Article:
With nationwide protests in support for the Black Lives Matter movement and growing economic frustration from the Covid-19 pandemic, this election year will surely be eventful.
Seniors and their families convened May 29 to view an event unique in the Woodrow Wilson School’s history — “our first ever, and hopefully last, virtual Class Day awards ceremony,” said Paul Lipton, associate dean for undergraduate education.
The U.S. postal or mail system, the purse strings of which are controlled by Congress, has been running at a deficit for years, calling into question its financial viability. Yet, as a result of the Covid-19 pandemic, the system has taken on greater importance for Americans.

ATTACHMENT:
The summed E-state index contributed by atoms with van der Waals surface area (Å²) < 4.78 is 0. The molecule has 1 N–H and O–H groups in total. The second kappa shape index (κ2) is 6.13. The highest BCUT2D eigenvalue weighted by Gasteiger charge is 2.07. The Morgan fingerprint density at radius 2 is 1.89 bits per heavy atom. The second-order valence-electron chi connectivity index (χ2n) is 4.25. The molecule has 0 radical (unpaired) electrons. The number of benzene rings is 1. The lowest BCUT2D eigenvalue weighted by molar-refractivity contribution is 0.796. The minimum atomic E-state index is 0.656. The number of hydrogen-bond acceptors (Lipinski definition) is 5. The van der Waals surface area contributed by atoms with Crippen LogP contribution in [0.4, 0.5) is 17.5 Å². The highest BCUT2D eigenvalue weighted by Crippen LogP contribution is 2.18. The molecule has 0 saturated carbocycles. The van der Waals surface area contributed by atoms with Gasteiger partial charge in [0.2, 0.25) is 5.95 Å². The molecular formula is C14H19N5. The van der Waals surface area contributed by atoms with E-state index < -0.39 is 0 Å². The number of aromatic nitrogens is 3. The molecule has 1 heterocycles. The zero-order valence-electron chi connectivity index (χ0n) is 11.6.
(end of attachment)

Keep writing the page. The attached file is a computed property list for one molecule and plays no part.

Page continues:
Black women have the highest prevalence of low birthweight babies compared to other racial and ethnic groups, but black immigrants typically have much better outcomes than their U.S.-born counterparts. Yet, little has been known about whether this “healthy immigrant” effect persists across generations.
When COVID-19 first emerged in South Korea, the country’s rapid response and decisive intervention enabled the country to detect cases early, slowing the spread of the infection and controlling mortality rates. Now, the country faces a new spike in cases, leaving many to wonder if a second wave is coming.
In grappling with the Covid-19 pandemic, many scientists and government officials are looking to the 1918 pandemic as a reference point for lessons learned.